RAND Spreads Wings but Reaffirms West Coast Roots
By Teresa Rochester
Yes, RAND is selling off acres of its land to the city of Santa Monica.
And yes, RAND officials announced last week they will open offices in Pittsburgh, Pa.
But the venerable non-profit think tank has every intention of calling Santa Monica home for years to come.
With the $53 million sale of 11.3 acres of its prime real estate to the city set to wrap up next week, RAND Executive Vice President Michael Rich said that plans for a proposed 309,000-square-foot headquarters on the organization's remaining 3.7 acres are going along as planned.
"Santa Monica has been our home for 50 years," said Rich. "We hope we will be able to build our new headquarters and have that be our home for the next 50 years."
Rich said RAND is simultaneously working on the sale of the land, which took five months to negotiate and was hailed as a momentous occasion by city officials, and the design of the organization's new headquarters.
Unveiled in January, the preliminary design features a five story building - resembling twin slices of glass and concrete shaped like a football - that will be nestled at the Main Street curve that leads to the County Courthouse and City Hall.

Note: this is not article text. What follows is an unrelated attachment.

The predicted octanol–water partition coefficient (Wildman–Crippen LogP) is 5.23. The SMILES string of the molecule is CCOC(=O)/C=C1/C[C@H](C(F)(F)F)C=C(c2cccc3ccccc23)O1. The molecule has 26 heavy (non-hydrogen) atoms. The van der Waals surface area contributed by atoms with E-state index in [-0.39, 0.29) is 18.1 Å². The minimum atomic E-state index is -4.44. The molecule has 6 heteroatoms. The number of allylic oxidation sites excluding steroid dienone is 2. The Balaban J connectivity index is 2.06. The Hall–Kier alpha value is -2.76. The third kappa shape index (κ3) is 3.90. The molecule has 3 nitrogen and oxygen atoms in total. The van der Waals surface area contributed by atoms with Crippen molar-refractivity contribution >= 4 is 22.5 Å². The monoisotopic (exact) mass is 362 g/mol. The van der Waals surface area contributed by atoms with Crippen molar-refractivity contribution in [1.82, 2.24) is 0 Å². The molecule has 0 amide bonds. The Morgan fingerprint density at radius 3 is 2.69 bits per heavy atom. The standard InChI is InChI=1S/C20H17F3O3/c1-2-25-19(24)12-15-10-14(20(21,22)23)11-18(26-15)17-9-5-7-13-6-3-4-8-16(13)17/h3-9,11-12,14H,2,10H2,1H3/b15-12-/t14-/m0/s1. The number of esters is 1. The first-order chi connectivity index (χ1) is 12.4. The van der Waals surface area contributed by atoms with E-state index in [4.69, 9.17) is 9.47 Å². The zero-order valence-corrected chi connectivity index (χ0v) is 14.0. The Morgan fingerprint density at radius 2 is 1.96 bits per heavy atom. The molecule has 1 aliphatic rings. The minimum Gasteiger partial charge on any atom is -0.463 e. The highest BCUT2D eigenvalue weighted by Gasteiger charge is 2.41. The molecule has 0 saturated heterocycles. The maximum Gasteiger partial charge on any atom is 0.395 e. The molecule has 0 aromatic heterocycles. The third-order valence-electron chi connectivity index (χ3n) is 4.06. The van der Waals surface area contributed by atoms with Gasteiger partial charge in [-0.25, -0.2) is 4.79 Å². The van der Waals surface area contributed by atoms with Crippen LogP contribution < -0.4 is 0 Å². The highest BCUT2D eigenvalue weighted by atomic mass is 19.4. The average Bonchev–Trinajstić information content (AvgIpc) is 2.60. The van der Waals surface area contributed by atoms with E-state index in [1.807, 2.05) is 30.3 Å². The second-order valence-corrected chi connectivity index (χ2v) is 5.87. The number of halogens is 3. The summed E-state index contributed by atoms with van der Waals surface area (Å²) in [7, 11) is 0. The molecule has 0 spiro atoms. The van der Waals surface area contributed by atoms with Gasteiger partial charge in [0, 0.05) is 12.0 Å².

"We're basically in two broad steps that we're taking. The first is the sale of the property to the city," said Rich. "That sale has been proceeding and is scheduled to conclude next week. We are working in parallel on the design and approval of the new headquarters."
While RAND is reaffirming its West Coast roots, the organization has also set its sights on the East Coast. Last week RAND officials, the Mayor of Pittsburgh and the Governor of Pennsylvania announced that the world's largest think tank will open offices in Pittsburgh immediately.
The new office is the institution's third in the United States. Along with its Santa Monica headquarters, RAND maintains an office in Washington D.C. and one in Leiden, the Netherlands. Pittsburgh officials lobbied hard to "land RAND," offering the institution a $2.5 million economic incentive package.
"RAND"s decision to make Pittsburgh its fourth office worldwide should send a global signal that this city has what it takes to succeed in the new economy," Pittsburgh Mayor Tom Murphy said in a statement.
"Every sector came forward to help sell Pittsburgh and it worked," Pittsburgh Regional Alliance chairman, David Shapira said. "The value a RAND presence can bring to this region goes far beyond the number of employees."
Rich said the new office opens doors for RAND as well. He notes that the city is near some of the East Coast's finest universities -- including the University of Pittsburgh and Carnegie Mellon University --, research laboratories, foundations and large corporations.
"We're excited about that," Rich said about the new office. "It's an excellent location to serve all of our current clients well and to serve new initiatives in health care and new technology."
RAND will open temporary offices immediately and move into a more permanent home in June. The institution plans to have a staff of 30 working in Pittsburgh by the end of the year.
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